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Post Testing, safety protocols welcome Dawgs back to Athens

Monday June 8, 2020

Georgia’s players and staffers have made their way back to Athens in time to begin voluntary workouts on June 8th. Before the workouts, everyone received a SARS-CoV-2 test regardless of symptoms. There’s a protocol for positive tests, and players will be divided into smaller groups during workouts to minimize exposure. There’s always a risk in any group activity during a pandemic, but Georgia’s staff and administrators have clearly put thought and effort into minimizing the risk.

Georgia’s policy to test everyone is in line with many programs seeking to resume activity, but there is no universal policy or requirement to test across college football. Conferences will try to establish some loose frameworks, but member schools are still governed by state and local orders.

It shouldn’t be alarming or surprising to discover that some players test positive. We’ve seen confirmed cases in just about every sport that has resumed activity. European soccer teams, MLS teams, and Japanese baseball teams have all reported positive tests. We shouldn’t expect college football to be different, and it would be no surprise to learn that Georgia’s testing discovered a couple of cases.

Several college teams (Marshall, Oklahoma State, Arkansas State, and Alabama) have already identified new cases through their initial testing. Tellingly, the majority of these cases are described as asymptomatic. It’s possible that the infections would have gone undetected had the players remained at home. It’s also realistic that these hidden infections would have been unknowingly transmitted to teammates had all players not been tested. Programs that only test symptomatic individuals risk that scenario.

Another consideration for universal testing is the communities to which these players are returning.

Clarke County has had just over 300 confirmed cases, and there have only been two COVID-19 deaths reported since April 16. With the University largely shuttered and the students sent home, Athens is smaller and more isolated than we’re used to. Athens isn’t a waypoint on major trade and travel routes; the closest interstate highway is 20 miles away. You have to want to go to Athens. Ordinarily that’s not an issue. Now the events, concerts, and culture that draw us to Athens are canceled or limited in capacity.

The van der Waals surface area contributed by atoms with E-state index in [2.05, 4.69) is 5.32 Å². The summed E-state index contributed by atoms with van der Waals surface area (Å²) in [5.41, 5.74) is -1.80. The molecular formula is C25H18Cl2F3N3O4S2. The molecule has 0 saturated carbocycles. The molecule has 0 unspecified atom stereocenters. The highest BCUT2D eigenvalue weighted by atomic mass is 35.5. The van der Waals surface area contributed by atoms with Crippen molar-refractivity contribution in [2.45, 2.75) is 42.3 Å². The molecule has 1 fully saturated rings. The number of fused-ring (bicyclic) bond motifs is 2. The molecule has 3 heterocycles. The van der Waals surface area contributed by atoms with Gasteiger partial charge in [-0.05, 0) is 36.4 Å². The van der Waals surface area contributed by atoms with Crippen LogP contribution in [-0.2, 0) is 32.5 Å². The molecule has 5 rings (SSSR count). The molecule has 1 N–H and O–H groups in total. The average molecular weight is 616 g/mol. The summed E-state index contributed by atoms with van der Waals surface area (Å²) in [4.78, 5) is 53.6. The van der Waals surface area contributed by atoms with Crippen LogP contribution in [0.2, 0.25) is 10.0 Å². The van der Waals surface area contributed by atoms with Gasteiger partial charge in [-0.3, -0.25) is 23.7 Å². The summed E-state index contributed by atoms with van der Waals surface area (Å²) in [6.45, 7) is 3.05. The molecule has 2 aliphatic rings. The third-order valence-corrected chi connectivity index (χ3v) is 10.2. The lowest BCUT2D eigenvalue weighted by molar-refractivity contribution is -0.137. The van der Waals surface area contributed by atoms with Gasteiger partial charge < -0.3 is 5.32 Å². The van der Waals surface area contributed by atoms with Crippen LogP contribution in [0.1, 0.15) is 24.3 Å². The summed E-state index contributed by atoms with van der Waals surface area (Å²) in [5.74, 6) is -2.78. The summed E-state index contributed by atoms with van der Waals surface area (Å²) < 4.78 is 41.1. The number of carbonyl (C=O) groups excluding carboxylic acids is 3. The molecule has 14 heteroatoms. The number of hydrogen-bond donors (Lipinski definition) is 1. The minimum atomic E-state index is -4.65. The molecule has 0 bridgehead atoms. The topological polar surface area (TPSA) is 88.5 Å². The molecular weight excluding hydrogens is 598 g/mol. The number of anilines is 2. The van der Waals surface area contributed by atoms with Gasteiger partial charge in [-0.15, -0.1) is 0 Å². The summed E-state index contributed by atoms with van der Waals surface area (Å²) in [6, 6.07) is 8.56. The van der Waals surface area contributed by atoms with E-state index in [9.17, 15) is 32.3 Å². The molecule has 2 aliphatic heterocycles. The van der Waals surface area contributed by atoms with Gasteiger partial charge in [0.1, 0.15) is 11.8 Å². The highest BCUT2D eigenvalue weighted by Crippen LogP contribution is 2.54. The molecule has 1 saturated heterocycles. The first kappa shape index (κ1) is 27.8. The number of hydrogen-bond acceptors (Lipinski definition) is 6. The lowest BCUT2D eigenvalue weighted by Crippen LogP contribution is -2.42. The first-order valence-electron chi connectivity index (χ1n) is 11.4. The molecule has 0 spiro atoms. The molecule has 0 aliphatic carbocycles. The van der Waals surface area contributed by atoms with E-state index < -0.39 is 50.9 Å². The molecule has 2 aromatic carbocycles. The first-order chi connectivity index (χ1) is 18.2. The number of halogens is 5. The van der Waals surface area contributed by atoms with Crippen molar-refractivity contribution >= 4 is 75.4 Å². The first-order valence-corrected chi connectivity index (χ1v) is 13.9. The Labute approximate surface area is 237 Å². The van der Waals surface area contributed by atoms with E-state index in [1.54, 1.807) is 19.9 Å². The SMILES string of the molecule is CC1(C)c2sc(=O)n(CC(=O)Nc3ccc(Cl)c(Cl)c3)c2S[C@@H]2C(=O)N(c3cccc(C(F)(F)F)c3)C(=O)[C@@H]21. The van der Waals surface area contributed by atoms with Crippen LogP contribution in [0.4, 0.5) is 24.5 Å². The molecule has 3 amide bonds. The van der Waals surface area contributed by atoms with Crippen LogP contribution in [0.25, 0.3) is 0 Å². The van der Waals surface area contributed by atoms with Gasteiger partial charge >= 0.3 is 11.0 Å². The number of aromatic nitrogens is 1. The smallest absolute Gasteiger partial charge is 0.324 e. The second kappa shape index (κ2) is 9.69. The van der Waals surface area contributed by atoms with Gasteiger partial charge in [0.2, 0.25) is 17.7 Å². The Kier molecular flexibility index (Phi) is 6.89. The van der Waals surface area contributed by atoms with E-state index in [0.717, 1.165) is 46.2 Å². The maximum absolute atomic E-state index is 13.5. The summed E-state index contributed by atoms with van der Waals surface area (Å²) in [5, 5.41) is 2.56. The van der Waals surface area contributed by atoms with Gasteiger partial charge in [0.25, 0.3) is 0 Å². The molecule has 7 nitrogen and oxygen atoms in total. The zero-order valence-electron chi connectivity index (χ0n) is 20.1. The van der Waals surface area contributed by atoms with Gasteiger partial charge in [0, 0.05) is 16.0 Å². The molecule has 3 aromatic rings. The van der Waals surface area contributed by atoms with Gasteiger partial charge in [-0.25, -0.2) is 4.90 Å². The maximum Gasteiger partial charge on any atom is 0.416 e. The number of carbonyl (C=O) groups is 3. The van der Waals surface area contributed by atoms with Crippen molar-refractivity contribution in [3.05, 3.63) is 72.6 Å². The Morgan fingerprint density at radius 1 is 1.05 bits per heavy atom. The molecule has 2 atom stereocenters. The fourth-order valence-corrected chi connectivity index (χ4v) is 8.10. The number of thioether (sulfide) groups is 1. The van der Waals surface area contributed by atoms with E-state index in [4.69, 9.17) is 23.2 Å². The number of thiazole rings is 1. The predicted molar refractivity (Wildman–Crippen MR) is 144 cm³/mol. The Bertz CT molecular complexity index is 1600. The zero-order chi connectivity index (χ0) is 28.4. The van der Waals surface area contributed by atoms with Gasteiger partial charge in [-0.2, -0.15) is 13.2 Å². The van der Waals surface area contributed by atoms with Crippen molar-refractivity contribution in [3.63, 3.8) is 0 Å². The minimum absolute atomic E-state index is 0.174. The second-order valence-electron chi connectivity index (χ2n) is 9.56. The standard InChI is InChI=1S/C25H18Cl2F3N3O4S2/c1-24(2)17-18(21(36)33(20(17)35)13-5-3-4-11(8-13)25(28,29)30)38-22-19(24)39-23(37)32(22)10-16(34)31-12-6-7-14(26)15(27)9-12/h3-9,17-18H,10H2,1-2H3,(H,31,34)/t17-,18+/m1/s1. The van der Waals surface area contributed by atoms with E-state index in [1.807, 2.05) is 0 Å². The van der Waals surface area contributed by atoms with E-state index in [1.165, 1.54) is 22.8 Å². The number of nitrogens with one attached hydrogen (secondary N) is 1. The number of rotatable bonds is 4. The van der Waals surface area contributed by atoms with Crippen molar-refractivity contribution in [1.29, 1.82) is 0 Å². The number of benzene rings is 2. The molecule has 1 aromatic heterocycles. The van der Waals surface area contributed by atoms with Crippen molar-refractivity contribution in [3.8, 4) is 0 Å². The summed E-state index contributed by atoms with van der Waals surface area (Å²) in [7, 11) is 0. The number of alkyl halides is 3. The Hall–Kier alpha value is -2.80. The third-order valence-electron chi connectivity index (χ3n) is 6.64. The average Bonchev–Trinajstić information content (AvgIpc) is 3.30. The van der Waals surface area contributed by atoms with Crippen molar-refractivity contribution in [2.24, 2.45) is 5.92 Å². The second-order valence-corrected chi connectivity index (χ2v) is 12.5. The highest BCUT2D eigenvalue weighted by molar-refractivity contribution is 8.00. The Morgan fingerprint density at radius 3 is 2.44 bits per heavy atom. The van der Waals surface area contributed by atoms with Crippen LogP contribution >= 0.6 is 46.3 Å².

That isolation left Athens to serve primarily its full-time residents as well as the surrounding counties. The healthcare system in Athens is the hub of a 17-county system, and several of those counties don’t even have a hospital bed. The concern early in the pandemic was that outbreaks in those counties would overwhelm the hospital capacity in Athens, but that hasn’t happened. Larger northeast Georgia outbreaks in Hall and Habersham counties were handled within other systems, and the Athens area has dodged, for now, the fate of southwest Georgia.

Now student-athletes from across the state (and out of state) will descend on Athens. Isolating any who test positive right away will help prevent the possibility of a larger outbreak in an area that has avoided them. The positive cases can be isolated, monitored, and safely returned to activity without risk to teammates, staffers, or others out in the community with whom they’ll come in contact. These cases can be cleared or treated now – three months before the season is scheduled to start.

Of course a positive or negative test this week is just a snapshot in time. Players will begin to interact with each other, staff, and people around Athens – each with their own contact history. If the University reopens for on-campus instruction, you’ll have the same issue of importing cases on a much larger scale. It’s not realistic for a similar testing protocol to cover the entire UGA community. Players will need to continue to be tested throughout the summer. As the season approaches there will need to be more formal standards as teams begin to travel and compete. A positive test at any time brings the same risks as it does now. That volume and frequency of testing is necessary but expensive.

Summer workouts aren’t practice, and policies for that phase are still to be determined. Certainly the experiences of schools during this first phase will inform what comes next. The preseason period might even be lengthened to allow for re-acclimation after the long downtime. For now, the Dawgs are all back on campus and doing a modified form of what they’d usually be doing this time of year. It’s a necessary and positive small step towards a season this fall, and we’re glad to see this milestone.

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